1824. Advertisement in the Sheffield Mercury, January 17th 1824. ' Royds Steel Mills. To 'be let, that part of Royds mills, with all the valuable machinery, nearly new, which has lately been occupied for rolling steel, with the addition of a powerful plating hammer, which might be used as a forge or tilt. There are workshops adjoining the same, lately used for the manufacture of anvils and steam boilers. Apply Mr. Schofield, Silver street.'
1828, John Schofield, miller, forge and rolling mills (cf. 1814, Edward and John Schofield, iron founders, Furnace hill. 1825, Schofield, Oxley and Co., cast iron founders, etc., Union Foundry, Furnace hill-between Westbar and Scotland street),
1833 to 1852, George Shallcross, baker, corn and flour dealer, corn miller and purveyor of oats for the army, 43 Gibraltar street and Royds mill.
1842, Thomas Marrian, Royds Brewery (which is still standing, though otherwise used, near the old water wheel. All the present buildings abutting on Attercliffe road were erected at various times after 1851, the date of the ordnance survey). 1849, ditto, also at the, Royal Hotel which formerly stood at the top of Waingate, opposite the old Town Hall.1- 1864, ditto, Burton Weir Brewery, The Royds. Residence, Sharrow Grange. 1896, T. Marrian and Co., Ltd., 2 Royds mill street. Wm. Curtis, Geo. Richman, James Panton, managers. 1903, Marrian's Brewery purchased by Mr. F. A. Kelley, of Holly Court, and Mr. J. Kelley, of Wath. Later, Messrs. Carter and Sons, manufacturing chemists, came to the newer building, which was destroyed by fire on February 10th, 1922 : rebuilt, and again occupied as now.
1860, 1864, 1876, Marriott and Atkinson, merchants and steel, etc., manufacturers, Fitzalan works, Attercliffe, and Royds Rolling mill. Later came the Effingham steel works-and in Washford road, as at present; the Pearlite Steel Company; Messrs. Wellerman Bros., builders; and George Yeomans, carting contractor.
Matthew Oakes, born about 1625, had five sons appren. ticed to the cutlery trade, three of them to scissors. Four of the masters to whom Matthew bound hie tons were Attercliffe scissor-makers: James Newbold, Richard Leighton, William Goddard, John Staniforth. Matthew's fourth son, Jonathan, born about 1669, had eight tuna, all scissors 1 The youngest lad, Titus, was born about 1716, and his name is still to be found in the trade notice of the present firm of Edwin Millwood, Oakes and Co., manufacturers of all kinds of scissors, for they use the mark granted by the Cutters' Company, in 1737, to their ancestor, 'Thus. The two sons of Titus were Jonathan and William. The elder was born in 1737 and died in 1810. both he and his wife Fanny (1745-1811), being buried in the Hill Top Cemetery. William, the younger, born about 1751, was described as of Attercliffe Bridge.' This first particularised indication of residence is very welcome. One wonders if the name Oakes Green originated from the settlement there of previous members of the family. However, with William we are definitely back in the E.R. house after nearly a century of conjectural occupancy. This William was apprenticed to 1 Jonathan Oakes of Attercliffe, scissors,' and claimed his freedom in 1772. It is very probable that his master during the apprenticeship was his elder brother, Jonathan. The 1787 directory gives this last named as a ³ maker of fine scissors at Attercliffe." His son was another Jonathan, born in 1768, the well-known occupier of the E.R. house in the early years of the last century. In 1819 he rented this house from Joseph Ward, Esq, together with workshop, orchard and garden, covering about half an acre in all. The orchard occupied the site of the present Washford Arms and the neighbouring houses, east and west. Then came the workshop next to the house, but long since removed: and lastly, the garden graced the property on its southern side extending to Blast lane or Stoke street.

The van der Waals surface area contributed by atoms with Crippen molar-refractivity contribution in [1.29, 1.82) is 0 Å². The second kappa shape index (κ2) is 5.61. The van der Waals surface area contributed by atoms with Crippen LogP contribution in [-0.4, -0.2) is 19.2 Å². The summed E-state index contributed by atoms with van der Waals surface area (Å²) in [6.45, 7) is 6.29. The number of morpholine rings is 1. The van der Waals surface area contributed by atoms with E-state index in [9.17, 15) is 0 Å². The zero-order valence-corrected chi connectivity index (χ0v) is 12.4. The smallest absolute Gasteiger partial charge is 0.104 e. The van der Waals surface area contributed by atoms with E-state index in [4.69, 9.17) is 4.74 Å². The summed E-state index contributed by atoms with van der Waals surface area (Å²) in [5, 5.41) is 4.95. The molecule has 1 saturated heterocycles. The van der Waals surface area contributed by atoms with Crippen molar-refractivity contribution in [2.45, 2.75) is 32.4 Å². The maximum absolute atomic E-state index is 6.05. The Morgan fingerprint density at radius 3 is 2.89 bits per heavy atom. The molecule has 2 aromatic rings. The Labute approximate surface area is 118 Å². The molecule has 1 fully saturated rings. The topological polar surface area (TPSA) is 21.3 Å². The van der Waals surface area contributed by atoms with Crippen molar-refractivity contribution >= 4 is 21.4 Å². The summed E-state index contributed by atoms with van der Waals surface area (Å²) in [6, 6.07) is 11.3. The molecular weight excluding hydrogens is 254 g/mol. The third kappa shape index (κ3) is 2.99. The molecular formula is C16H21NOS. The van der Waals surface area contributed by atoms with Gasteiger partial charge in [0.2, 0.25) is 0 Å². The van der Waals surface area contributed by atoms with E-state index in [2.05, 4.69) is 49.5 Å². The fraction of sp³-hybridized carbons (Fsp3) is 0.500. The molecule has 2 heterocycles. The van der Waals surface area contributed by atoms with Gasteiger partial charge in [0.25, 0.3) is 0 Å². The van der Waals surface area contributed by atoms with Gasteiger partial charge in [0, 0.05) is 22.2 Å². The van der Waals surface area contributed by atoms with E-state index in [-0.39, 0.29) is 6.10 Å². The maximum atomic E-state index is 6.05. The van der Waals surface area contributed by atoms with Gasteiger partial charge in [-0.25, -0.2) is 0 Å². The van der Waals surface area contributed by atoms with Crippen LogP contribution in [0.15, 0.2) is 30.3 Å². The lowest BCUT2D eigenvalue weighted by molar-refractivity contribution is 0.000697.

The question presents itself insistently-where did the cutler Oakes do the grinding of their scissors ? 11 At the E. R. workshop" is a very doubtful answer, for whence could they have derived the motive power? Is it not possible that they followed the ancient practice of grinding at Royds mill ? The finishing processes demanding no great driving power could reasonably have been accomplished in the adjacent workshop.
Jonathan and his wife, Hannah, were devoted members of Zion Congregational Church, and a gravestone in the little burial ground behind the chapel bears the inscription:
.Sacred to the memory of Jonathan Oakes, who departed this life, May 9, 18,36, aged 68 years. Also of Hannah Oakes, his wife, who died April 2, 1866, aged 84 years
Mrs. Oakes appears to have continued in residence here for a time after her husband's death, eventually leaving the spot when her son, Edwin Millwood Oakes, transferred the business to Solly street in 1841. She was the owner of some tenements between the Green Dragon and Marsden's Yard, in the 'fifties and early 'sixties.
The rate-book for the early 'fifties shows that Oakes was the landlord of four tenements here, his residence being the largest of the four, -and described as, 1 house, garden, pottery, stable and shed,' £19 per annum. James Johnson, in his " Attercliffe of our Fathers," 1 stated that he was also employed as a gold and silver refiner at Messrs. Read and Co.'s smelting works.' Directories of the early 'twenties classified him as 1 pot maker': in the 'thirties he was casting pot maker': later, 1 fire-proof chimney-pot manufacturer' was added to the previous description. By 1852, ¹ brass founder ' joined his qualifications, and after his death the old, familiar Mark Oakes' became Edmund Wm. Oakes and Co., brassfounders and crucible manufacturers, mortar grinders, etc., Blast lane. In 1871, the firm was E. W. Oakes and Co., gold and silver refiners and general smelters, Washford Bridge Smelting Works, 22 Washford road, and in 1883 the Sheffield Smelting Company incorporated the business with their own.